Okay, so now this is where things, for me, get a little weird, and personal.
So here I am, joining the throngs laying underneath the sheet, staring up at its undulations above, listening to the odd phrases from the concordance described above, when I hear… well, before I explain what I hear, please watch the short video below about the concordance, to help provide the context:
So what just happened to be read the day of my visit, and what short snips did I hear? In short, it was all about an insane elephant, Carl Akeley (the father of modern taxidermy), and the museum whose work he so influenced: the American Museum of Natural History.
The concordance, when read, sounds like a random collection of sentence fragments. But there it was, repeated in different ways: a mad elephant (Gunda?), Akeley, and the AMNH. From what I could make out, Akeley had put down the elephant, whose bones now lay at the museum. And all I could do was approach the performer and watch her read. I was dying to ask her what she could possibly be reading. I could not interrupt her – she was quite publicly engaged. At the door I learned the day’s text and, once back at work, I did some Googling. I learned the text is from a book, Animal Madness, published in 2013.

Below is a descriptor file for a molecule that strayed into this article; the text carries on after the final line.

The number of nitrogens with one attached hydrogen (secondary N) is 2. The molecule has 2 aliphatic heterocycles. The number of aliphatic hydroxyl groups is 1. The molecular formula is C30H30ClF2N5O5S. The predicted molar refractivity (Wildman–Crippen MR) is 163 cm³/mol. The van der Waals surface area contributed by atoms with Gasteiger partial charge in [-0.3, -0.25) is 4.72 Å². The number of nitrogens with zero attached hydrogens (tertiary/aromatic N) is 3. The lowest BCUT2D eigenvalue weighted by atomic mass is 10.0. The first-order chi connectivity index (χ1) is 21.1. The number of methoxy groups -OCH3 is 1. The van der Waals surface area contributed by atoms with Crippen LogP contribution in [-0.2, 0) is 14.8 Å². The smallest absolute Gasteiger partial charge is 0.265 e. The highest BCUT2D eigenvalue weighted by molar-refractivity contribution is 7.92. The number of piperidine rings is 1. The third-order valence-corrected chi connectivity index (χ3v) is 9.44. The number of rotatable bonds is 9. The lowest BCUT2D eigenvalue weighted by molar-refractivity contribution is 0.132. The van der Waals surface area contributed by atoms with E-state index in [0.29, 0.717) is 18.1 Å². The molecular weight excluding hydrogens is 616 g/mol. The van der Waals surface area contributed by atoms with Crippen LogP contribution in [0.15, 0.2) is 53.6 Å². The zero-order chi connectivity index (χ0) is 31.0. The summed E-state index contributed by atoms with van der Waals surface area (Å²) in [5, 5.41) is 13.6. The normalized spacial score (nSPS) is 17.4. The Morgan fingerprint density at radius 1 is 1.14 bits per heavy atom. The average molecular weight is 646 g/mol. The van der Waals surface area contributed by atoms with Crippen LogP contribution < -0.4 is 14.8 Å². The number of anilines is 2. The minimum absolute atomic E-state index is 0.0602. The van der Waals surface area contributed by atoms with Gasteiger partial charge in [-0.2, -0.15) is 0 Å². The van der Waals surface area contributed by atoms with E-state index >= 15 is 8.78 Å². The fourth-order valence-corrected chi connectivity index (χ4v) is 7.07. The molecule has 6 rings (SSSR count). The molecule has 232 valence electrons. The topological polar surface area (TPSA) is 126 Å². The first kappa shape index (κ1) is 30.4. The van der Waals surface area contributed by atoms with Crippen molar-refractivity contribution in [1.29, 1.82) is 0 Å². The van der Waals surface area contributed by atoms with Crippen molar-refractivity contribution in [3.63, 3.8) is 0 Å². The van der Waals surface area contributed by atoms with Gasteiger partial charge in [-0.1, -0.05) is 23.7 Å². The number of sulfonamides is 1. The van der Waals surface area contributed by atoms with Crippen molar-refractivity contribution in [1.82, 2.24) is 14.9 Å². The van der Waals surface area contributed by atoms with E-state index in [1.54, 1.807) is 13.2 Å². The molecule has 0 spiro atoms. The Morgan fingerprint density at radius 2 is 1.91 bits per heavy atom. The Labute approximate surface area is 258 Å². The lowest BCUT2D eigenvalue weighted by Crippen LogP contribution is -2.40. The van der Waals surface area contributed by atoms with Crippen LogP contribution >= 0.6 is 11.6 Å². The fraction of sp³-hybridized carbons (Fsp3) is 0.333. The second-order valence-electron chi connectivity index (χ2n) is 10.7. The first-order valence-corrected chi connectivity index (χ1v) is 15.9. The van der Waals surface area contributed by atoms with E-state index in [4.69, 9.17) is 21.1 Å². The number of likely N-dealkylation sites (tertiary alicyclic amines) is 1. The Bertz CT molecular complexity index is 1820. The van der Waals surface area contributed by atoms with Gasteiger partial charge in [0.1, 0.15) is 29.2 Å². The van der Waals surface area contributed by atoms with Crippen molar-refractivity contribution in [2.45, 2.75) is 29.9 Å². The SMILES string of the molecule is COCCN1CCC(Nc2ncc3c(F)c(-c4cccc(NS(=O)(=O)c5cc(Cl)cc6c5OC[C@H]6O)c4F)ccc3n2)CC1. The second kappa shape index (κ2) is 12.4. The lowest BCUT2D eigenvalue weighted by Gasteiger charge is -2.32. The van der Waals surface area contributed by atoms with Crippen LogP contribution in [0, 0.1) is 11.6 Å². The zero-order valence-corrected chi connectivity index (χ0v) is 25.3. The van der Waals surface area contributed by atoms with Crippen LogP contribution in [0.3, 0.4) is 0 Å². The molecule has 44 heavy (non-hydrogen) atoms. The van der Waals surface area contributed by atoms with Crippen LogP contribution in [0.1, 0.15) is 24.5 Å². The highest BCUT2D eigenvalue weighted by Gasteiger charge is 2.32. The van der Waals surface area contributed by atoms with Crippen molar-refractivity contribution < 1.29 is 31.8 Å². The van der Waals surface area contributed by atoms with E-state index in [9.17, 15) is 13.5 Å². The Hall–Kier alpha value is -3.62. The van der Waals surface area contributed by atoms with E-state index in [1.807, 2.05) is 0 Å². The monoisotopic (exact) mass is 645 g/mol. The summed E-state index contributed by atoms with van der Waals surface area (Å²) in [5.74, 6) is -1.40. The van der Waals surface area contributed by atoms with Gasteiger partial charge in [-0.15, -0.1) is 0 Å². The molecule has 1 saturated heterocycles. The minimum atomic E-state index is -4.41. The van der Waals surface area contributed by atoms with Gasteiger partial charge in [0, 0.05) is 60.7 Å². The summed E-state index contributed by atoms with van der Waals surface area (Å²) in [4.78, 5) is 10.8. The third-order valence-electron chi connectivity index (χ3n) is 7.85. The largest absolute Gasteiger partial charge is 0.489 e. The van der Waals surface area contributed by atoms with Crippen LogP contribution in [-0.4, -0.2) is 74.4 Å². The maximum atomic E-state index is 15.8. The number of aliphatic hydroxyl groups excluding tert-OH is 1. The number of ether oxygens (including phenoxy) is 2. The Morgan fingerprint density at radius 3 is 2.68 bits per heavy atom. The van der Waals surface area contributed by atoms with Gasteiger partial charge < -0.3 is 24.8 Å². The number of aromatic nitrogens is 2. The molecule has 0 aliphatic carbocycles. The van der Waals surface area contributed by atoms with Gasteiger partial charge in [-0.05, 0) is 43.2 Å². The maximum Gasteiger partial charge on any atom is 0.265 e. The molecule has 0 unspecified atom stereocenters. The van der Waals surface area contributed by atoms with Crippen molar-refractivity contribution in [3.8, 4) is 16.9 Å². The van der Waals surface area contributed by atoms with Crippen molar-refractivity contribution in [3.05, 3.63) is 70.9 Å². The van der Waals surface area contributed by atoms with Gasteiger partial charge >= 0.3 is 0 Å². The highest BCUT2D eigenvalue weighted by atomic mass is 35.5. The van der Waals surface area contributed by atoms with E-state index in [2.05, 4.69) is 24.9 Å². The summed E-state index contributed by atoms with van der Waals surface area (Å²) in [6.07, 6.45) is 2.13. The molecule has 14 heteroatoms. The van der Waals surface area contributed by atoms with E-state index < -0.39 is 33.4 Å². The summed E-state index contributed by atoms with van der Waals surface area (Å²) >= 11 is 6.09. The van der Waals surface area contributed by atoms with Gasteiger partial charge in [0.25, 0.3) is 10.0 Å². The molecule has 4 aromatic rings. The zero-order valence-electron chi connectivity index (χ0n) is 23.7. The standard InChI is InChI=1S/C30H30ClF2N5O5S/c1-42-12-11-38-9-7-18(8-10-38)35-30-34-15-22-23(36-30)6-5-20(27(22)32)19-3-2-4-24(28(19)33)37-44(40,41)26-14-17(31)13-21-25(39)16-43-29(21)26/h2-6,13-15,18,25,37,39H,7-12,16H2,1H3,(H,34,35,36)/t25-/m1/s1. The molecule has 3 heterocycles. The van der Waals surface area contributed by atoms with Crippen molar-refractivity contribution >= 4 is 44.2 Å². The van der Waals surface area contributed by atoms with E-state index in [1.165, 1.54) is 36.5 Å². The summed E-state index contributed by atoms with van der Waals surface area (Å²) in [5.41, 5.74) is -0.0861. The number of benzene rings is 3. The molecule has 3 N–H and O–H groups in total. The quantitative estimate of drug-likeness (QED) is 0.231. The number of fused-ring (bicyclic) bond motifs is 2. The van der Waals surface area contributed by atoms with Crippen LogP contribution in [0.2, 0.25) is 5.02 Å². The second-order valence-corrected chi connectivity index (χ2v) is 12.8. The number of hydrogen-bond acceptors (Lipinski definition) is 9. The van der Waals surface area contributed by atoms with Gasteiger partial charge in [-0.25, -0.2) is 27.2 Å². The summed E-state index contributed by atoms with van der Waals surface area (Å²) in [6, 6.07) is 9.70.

In other words, the book had yet to be published. I found the author, Laurel Braitman at Massachusetts Institute of Technology, who was kind enough to send me the following explanation:
Hi Barry, Thank you so much for your message. Ann Hamilton (and the other readers) were indeed reading a chapter of mine. The reason that you couldn’t find the book is because it hasn’t come out yet. And yes, it does indeed feature a number of creatures who wound up at AMNH. Archive staff helped me discover a number of your creatures whose stories were so compelling, I have spent the last few years writing about them! And yes, Gunda was shot by Carl Akeley at the Bronx Zoo and his skin is now on a shelf beneath the Planetarium. Other creatures I write about are on display to the public though. Animal Madness will come out in late 2013 or early 2014 and I hope to do something at the museum to celebrate.
Warmest wishes and thanks so much for your interest!
History, Anthropology, and STS
Massachusetts Institute of Technology
I then asked her how an unpublished piece come to Ann’s attention? And how did the AMNH wind up in this fantastic contemporary art experience?
She replied with the following, and I will end this post with her words.
The artist Ann Hamilton is a dear friend, and on occasion, a collaborator. She asked me if I might have a piece of writing for her to use for the Armory show. I chose the chapter of my book that is about the history of abnormally behaving elephants, gorillas and other animals, and how their odd behavior often mirrored human categories for mental ill health–from madness and melancholy to mortal homesickness or heartbreak–because a few of these creatures lived only a few blocks from the Armory (and AMNH for that matter). The rarity of exotic animals in the late 19th and early 20th centuries meant that when one of these ailing animals died, they often ended up at AMNH where people hoped to learn from them…and where more than a few of them remain inside the collection.